is also fed by numerous streams, descending from the surrounding mountains. The water level varies, depending on the water influx and drainage of the dam. Two artificial canals enter the lake near the dam: Čemernički kanal from the west and Strvna from east. The lake is most easily accessible from the southwestern side, by a 19 kilometres (12 mi) long section of the M1.13 road from Surdulica, which itself lies 10 kilometres (6.2 mi) east of the Niš-Skopje motorway on the E75 European Route. The road extends west, towards the Bulgarian border crossing at Strezimirovci, some 20 kilometres (12 mi) away. Along the west shore, the regional road R122 leads across the dam towards Crna Trava
Crna Trava
in the north.[5] Islands[edit]


There are two permanent islands on the lake, along its eastern coast: Dugi del (7.84 hectares or 19.4 acres) and Stratorija (1.82 hectares or 4.5 acres).[1] Along with those islands, one of the lake's most famous features are the floating islands, occurring when at high water level loose chunks of peat 0.5 to 2 metres (1 ft 8 in to 6 ft 7 in) thick break off the shore. Driven by the wind, they float from one shore of the lake to another, carrying the flora and fauna, and serving as shelter and a food source for fish. For that reason, they are an attractive target for fishermen. The largest such island has an area of 8 hectares (20 acres), and is referred to as "Moby-Dick" by the local population. It is overgrown with dense vegetation, including birch trees. However, most of the time it is anchored along the shore.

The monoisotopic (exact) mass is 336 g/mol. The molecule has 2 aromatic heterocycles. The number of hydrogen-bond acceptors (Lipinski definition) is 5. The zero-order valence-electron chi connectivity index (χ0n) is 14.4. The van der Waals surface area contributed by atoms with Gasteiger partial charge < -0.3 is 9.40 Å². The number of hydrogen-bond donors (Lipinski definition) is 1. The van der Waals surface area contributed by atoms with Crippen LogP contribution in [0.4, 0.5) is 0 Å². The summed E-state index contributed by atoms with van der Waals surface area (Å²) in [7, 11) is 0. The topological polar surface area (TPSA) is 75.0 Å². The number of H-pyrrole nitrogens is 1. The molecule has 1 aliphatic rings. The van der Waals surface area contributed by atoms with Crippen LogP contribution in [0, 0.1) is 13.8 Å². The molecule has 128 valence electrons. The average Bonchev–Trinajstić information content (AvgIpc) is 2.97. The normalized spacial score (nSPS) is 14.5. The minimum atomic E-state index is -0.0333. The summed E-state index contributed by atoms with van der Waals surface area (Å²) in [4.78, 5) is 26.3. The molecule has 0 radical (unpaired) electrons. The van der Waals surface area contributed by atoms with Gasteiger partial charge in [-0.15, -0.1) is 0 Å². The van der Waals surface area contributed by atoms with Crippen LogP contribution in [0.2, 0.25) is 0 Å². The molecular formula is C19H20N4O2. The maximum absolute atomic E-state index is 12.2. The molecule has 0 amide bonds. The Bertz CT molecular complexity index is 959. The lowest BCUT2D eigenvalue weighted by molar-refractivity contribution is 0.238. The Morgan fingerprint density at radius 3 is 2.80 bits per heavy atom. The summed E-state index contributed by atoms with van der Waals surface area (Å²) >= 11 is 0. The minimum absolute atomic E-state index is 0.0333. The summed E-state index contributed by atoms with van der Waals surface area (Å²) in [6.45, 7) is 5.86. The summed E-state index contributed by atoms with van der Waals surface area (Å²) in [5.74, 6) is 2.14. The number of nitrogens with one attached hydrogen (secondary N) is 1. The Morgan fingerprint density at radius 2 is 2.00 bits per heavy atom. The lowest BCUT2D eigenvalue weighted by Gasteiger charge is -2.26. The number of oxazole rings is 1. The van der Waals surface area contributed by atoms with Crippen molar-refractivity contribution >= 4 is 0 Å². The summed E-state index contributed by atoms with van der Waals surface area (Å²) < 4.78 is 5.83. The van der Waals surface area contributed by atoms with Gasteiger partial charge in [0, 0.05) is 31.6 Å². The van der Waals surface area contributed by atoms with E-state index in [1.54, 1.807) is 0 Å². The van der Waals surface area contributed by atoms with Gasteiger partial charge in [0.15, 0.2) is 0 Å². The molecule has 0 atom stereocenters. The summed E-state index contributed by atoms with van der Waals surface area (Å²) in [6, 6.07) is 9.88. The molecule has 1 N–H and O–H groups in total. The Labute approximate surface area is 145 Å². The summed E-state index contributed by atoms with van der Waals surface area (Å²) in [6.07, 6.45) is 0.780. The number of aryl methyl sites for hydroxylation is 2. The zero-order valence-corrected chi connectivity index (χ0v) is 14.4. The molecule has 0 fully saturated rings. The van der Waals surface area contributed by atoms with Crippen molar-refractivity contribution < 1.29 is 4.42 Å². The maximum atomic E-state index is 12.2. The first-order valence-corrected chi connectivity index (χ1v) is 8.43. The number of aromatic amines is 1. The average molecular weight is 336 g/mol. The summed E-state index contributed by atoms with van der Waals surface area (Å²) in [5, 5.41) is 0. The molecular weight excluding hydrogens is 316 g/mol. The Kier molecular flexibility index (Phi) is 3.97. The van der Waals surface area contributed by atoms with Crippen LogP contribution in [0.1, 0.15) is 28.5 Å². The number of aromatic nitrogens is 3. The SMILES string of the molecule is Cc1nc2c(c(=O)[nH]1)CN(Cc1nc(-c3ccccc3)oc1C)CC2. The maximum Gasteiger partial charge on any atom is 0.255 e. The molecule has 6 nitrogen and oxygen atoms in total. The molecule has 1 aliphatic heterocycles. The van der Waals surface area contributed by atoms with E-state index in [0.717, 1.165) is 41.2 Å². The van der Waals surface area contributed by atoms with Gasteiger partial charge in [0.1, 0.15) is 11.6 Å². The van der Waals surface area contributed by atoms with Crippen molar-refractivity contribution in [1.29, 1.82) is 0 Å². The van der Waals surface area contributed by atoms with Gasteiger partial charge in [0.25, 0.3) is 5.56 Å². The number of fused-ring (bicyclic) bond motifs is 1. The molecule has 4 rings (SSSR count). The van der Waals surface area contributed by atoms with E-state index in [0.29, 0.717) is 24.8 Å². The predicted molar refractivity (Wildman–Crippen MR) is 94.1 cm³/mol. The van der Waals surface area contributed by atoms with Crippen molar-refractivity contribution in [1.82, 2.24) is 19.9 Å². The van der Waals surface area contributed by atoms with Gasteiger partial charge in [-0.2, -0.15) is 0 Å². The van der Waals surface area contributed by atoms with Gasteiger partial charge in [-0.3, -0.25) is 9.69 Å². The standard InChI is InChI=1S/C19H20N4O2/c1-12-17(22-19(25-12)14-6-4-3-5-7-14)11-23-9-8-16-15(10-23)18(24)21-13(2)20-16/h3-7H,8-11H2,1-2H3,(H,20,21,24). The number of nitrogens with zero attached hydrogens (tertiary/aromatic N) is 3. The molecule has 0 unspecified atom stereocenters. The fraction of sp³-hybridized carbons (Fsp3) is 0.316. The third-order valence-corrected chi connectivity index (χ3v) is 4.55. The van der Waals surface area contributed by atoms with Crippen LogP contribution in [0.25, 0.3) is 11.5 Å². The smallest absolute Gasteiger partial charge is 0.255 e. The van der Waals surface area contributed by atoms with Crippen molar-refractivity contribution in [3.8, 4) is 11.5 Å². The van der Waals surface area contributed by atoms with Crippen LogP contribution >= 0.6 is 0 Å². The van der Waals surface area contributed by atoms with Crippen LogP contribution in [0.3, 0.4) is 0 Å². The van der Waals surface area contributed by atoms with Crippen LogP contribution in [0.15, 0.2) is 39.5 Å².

Water[edit] The temperature of the water reaches 21 to 23 °C (70 to 73 °F) in the summer months,[6] making for refreshing swimming. It freezes in the winter and the ice crust can be as much as 2 metres (6 ft 7 in) thick.[7] The temperature also varies with location and depth. In the village of Topli Dol south of the lake, there is a water factory "Vlasinka", producing high-quality mineral water called "Vlasinska Rosa", a renowned brand in Serbia. It was purchased by The Coca-Cola Company